Junkers Ju 88A

The A-series was the most common version of the Ju 88, accounting for half of the total production, and at least two thirds of bomber production. It entered service in very small numbers in 1939, began to equip significant numbers of units during 1940 and was the most important German bomber at the start of Operation Barbarossa in 1941. After that its story is essentially the same as that of the German bomber force – never available in sufficient numbers and forced to operate against overwhelming Allied fighter defences, the Ju 88’s career as a bomber ended in the second half of 1944.

A-0

Ten pre-production A-0s were produced from March 1939. They carried four crew. The pilot and aft-gunner/ radio operation sat back to back on the port side. To the right, and just below the pilot was the bombardier/ forward gunner. Finally, behind him was a folding seat for the engineer/ ventral gunner, whose flight position was in the ventral gondola (known as the “Bodenwanne” or Bottom Tub.

The A-9 carried three 7.92mm MG 15s, one fixed in front of the bombardier, one in the rear dorsal position and one in the rear ventral position. This three gun arrangement would soon prove to be inadequate, and the concentration of the crew in the nose would make it hard to improve.

The A-0 carried two self sealing fuel tanks in each wing, carrying 110 gallons in the inboard tank and 107 in the outboard tank. It had two bomb bays, each of which could also carry an extra fuel tank – 316 gallons in the forward bay or 175 in the rear bay. The wing span was 59ft 10.75in.

The pre-production aircraft were given to Erprobungskommando 88, a special unit formed to evaluate the new aircraft, in August 1939.

A-1

At first Ju 88 production was slow. Only 69 A-1s were built during 1939, equipping I./KG 25 from August 1939. That unit then became I./KG 30 in September 1939, in which guise it carried out the first Ju 88 operations against Britain – an attack on shipping on 26 September.

Junkers Ju 88A-1
Junkers Ju 88A-1

The A-1 was initially very similar to the A-0, although the four bladed propeller used on the A-0 was replaced by a three bladed model.

The aircraft could carry a wide variety of payloads, depending on the required range. For very long range operations both bomb bays and two of the four ETC external bomb racks were used to carry fuel, giving the aircraft a range of 2,285 miles but a bomb load of only 1,102lbs. At the opposite extreme when using only the internal fuel tanks the aircraft could carry 5,291lbs of bombs with a range of only 782 miles.

Combat experience demonstrated that the A-1 was under-armed. Field modifications saw the rear firing dorsal gun replaced by a pair of MG 15s, and a fifth gun added in the lower nose. The A-1 was equipped with dive brakes, but a dive under full power was a risky prospect in this aircraft.

The biggest problem with the Ju 88A-1 was that the airframe was not yet robust enough to allow the aircraft to be flow to its best advantage. There were strict limits the type of high speed manoeuvres that could be carried out, especially if the dive brakes were to be used.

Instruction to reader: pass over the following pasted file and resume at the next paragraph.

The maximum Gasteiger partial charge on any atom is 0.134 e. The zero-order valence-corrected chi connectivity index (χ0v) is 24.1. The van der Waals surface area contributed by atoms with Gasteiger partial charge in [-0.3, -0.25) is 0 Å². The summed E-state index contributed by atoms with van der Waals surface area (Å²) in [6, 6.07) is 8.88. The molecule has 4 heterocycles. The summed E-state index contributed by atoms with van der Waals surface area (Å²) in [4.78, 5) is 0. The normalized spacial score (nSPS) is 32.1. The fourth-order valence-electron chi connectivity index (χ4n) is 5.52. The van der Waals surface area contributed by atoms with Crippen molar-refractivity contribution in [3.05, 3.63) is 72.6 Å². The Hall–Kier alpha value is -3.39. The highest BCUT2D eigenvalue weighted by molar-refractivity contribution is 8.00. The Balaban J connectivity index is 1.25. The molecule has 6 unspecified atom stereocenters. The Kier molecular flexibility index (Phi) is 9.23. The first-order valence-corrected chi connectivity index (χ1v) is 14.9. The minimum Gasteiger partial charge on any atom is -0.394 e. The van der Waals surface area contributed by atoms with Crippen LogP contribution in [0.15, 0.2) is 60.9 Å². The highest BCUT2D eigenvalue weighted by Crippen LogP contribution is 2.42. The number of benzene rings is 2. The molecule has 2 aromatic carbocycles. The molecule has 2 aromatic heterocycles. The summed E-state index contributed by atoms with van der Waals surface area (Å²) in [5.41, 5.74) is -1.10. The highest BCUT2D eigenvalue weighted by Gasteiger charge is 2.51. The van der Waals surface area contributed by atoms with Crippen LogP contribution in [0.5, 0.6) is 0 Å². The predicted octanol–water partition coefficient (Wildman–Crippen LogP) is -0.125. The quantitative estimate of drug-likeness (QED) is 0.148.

A-2

Junkers Ju 88A from behind
Junkers Ju 88A from behind

Junkers Ju 88A from below
Junkers Ju 88A from below

The A-2 was similar to the A-1 but with rocket assisted take off gear, and 1,200hp Jumo 211G-1 engines. This allowed the aircraft to carry a higher bomb load with heavy fuel loads.

A-3

The A-3 was a dedicated trainer with twin controls. It was unarmed and carried a crew of three, including the trainee.

A-4

Junkers Ju 88A-4
Junkers Ju 88A-4

The A-4 was the most important version of the Ju 88A. It solved the problems that had limited the performance of the A-1, most especially by increasing the wingspan of the aircraft by nearly six feet to 65ft 7.5in. It used more powerful 1,400hp Jumo 211F or 211J engines, which made up for a general increase in weight. Part of that increase came from an improvement in internal armour, especially around the cockpit. The A-4 now carried five guns – one fixed forward firing in the windscreen and four flexible guns, one in the lower nose, one rear facing in the ventral gondola and two rear facing in the dorsal position. The MG 15 was normally replaced by the belt-fed MG 81, which had a higher rate of fire, or by the twin barrelled MG 81Z or 13mm MG 131s. The A-4 could carry up to 7,936lbs of bombs, with 2,200lb in the internal bomb bays and the rest on the four ETC bomb racks under the wings.

Production of the A-4 was pushed back by delays to the Jumo 211F and K engines, but it had entered service in time to take part in the invasion of Russia in June 1941. The gap was filled by the interim A-5 version. The A-4 was the main service version by early 1942.

A-5

The A-5 was a stop-gap version introduced after the A-4 was delayed by engine problems. It used the same extended wings as the A-4, so had some of the improved performance of that model. It entered production in the spring of 1940, and took part in the Battle of Britain. It was a popular upgrade, with better handling characteristics than the A-1, and fewer limits.

Junkers Ju 88A-5
Junkers Ju 88A-5